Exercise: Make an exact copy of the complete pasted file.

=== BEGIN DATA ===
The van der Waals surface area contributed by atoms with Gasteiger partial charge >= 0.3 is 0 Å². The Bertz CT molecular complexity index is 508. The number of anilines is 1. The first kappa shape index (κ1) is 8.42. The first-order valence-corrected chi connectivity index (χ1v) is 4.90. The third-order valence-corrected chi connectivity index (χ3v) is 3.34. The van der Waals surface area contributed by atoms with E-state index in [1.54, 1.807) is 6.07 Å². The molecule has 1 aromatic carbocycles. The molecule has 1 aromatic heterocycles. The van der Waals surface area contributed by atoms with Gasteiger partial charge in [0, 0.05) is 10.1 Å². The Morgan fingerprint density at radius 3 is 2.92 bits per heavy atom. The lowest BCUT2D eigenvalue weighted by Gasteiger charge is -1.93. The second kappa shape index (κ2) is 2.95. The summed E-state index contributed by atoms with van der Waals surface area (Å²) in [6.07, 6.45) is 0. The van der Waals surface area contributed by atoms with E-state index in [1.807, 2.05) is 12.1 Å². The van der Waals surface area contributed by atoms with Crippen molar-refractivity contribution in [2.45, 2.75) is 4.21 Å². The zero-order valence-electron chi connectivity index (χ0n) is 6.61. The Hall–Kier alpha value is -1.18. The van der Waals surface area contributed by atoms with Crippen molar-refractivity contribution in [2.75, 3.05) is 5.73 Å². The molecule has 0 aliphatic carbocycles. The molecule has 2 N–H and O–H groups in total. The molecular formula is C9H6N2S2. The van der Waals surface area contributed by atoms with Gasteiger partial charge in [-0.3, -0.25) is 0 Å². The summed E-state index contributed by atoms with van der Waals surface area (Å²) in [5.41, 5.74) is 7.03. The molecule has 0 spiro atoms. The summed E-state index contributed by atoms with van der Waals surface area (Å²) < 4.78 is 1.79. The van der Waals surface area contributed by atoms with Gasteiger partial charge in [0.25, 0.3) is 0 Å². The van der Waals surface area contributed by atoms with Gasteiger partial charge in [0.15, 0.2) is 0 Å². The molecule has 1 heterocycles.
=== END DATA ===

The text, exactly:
The van der Waals surface area contributed by atoms with Gasteiger partial charge >= 0.3 is 0 Å². The Bertz CT molecular complexity index is 508. The number of anilines is 1. The first kappa shape index (κ1) is 8.42. The first-order valence-corrected chi connectivity index (χ1v) is 4.90. The third-order valence-corrected chi connectivity index (χ3v) is 3.34. The van der Waals surface area contributed by atoms with E-state index in [1.54, 1.807) is 6.07 Å². The molecule has 1 aromatic carbocycles. The molecule has 1 aromatic heterocycles. The van der Waals surface area contributed by atoms with Gasteiger partial charge in [0, 0.05) is 10.1 Å². The Morgan fingerprint density at radius 3 is 2.92 bits per heavy atom. The lowest BCUT2D eigenvalue weighted by Gasteiger charge is -1.93. The second kappa shape index (κ2) is 2.95. The summed E-state index contributed by atoms with van der Waals surface area (Å²) in [6.07, 6.45) is 0. The van der Waals surface area contributed by atoms with E-state index in [1.807, 2.05) is 12.1 Å². The van der Waals surface area contributed by atoms with Crippen molar-refractivity contribution in [2.45, 2.75) is 4.21 Å². The zero-order valence-electron chi connectivity index (χ0n) is 6.61. The Hall–Kier alpha value is -1.18. The van der Waals surface area contributed by atoms with Crippen molar-refractivity contribution in [2.75, 3.05) is 5.73 Å². The molecule has 0 aliphatic carbocycles. The molecule has 2 N–H and O–H groups in total. The molecular formula is C9H6N2S2. The van der Waals surface area contributed by atoms with Gasteiger partial charge in [-0.3, -0.25) is 0 Å². The summed E-state index contributed by atoms with van der Waals surface area (Å²) in [5.41, 5.74) is 7.03. The molecule has 0 spiro atoms. The summed E-state index contributed by atoms with van der Waals surface area (Å²) < 4.78 is 1.79. The van der Waals surface area contributed by atoms with Gasteiger partial charge in [0.25, 0.3) is 0 Å². The van der Waals surface area contributed by atoms with Gasteiger partial charge in [0.15, 0.2) is 0 Å². The molecule has 1 heterocycles.